Many dealers have discovered that static lead forms and calls-to-action aren’t working to meet their needs anymore. LEARN MORE
With NFL football fans gearing up for another season, DIRECTV is once again offering new customers the 2014 NFL Sunday Ticket for free along with deeply discounted prices and an upgraded DVR Genie on several of the programming packages. What’s the catch? The special prices are valid for only the first twelve months of a twenty-four month contract. And if you want to receive the Sunday Ticket for the 2015 season, you’ll need to pay regular price.
It’s a great deal for a new customer. but let’s imagine that two years ago you signed up for DIRECTV and have fulfilled your twenty-four month contract by paying $66.99 per month. You see the new customer incentives and you give DIRECTV’s “award-winning customer service” department a call and ask to be given the same attractive offer – a discounted monthly rate, updated equipment (that you have to lease from them as well for an added fee), and the NFL Sunday Ticket that normally costs in excess of $300. Your friendly customer service representative informs you that they appreciate your business, your prompt payments and for your interest in continuing to subscribe to their satellite service. Then they inform you that the offer is for new customers only and that existing customers aren’t eligible. There’s a moment of silence on the line as you scratch your head and wonder why your loyalty isn’t being rewarded with anything more than a thank you. You return to the line and ask for a manager. While waiting for your call to be transferred, you simply can’t wrap your head around the fact that new customers will save nearly 50% off their monthly bill for the first twelve months; obtain new equipment and the NFL Sunday Ticket - something that has been on your wish list since the Super Bowl. The supervisor takes your call and you state your case, but unless you have the negotiating skills of a criminal defense attorney, or threaten to cancel, you’re not getting the new customer deal. This sure doesn’t seem like the way to keep customers for long and perhaps one of the reasons DIRECTV seems to be looking for new customers all the time.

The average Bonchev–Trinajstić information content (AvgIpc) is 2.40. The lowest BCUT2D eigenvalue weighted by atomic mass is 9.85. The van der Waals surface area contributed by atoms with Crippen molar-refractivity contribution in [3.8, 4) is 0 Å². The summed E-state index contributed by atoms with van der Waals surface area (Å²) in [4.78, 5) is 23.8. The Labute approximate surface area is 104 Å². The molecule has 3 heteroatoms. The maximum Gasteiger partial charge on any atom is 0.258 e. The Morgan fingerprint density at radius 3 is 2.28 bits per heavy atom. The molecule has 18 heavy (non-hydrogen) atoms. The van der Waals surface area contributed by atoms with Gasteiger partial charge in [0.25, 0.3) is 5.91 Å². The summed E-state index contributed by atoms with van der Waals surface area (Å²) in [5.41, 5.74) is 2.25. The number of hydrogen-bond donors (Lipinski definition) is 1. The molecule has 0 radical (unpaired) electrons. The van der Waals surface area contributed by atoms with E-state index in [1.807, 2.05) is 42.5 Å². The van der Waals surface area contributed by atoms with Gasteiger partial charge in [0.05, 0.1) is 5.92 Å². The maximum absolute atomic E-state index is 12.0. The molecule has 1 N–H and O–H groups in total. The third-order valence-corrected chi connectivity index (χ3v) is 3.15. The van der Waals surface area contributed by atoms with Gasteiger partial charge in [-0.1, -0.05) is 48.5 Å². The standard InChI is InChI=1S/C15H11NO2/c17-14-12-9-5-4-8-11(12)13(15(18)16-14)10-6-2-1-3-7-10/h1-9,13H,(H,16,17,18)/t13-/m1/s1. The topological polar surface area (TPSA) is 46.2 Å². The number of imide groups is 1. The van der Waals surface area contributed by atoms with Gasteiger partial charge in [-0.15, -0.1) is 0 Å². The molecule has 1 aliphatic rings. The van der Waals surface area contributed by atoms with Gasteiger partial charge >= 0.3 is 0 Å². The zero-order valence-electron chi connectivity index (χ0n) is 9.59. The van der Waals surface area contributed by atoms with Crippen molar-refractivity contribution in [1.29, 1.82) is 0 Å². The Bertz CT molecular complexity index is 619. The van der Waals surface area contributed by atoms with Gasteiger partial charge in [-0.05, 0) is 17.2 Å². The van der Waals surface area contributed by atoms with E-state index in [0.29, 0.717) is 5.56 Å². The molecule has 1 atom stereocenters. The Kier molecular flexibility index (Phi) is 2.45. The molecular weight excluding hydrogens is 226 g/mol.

With shrinking margins on new vehicle sales, dealers are finding themselves more reliant than ever on service absorption, referrals and repeat business. In today’s world of information, price shopping and homogenization, it’s more important than ever before to focus on retention. You can kill the customer with kindness, provide convenient hours and build personal relationships with your customers through employee retention, but when it comes time to buy a new vehicle, every customer wants a good deal. Customers who have shown your business loyalty come to you with an expectation of reciprocity. Regardless of whether their first experience with you buying a vehicle was exceptional or frustrating, they will not only expect a better experience, but also demand it. They see your sales ads in the newspaper and online just the same as a potential new customer does. In our increasingly regulated business, whom would you rather sell your advertised loss leader to? The new customer you will never see again, or the one that’s been loyal to you for years? I know what my answer would be.
If you’re operating a car dealership on the DIRECTV model, you’re spending a lot of your efforts trying to lure the new customer instead of taking care of the most captive audience you have – your current customer. That loyal customer could be waiting to see just how much of a commitment you are willing to make to them. So whether your loyal customer pays cash for your loss leader, or buys the accessory-loaded luxury SUV and the premium maintenance package - make sure they feel special and experience the new customer treatment all over again.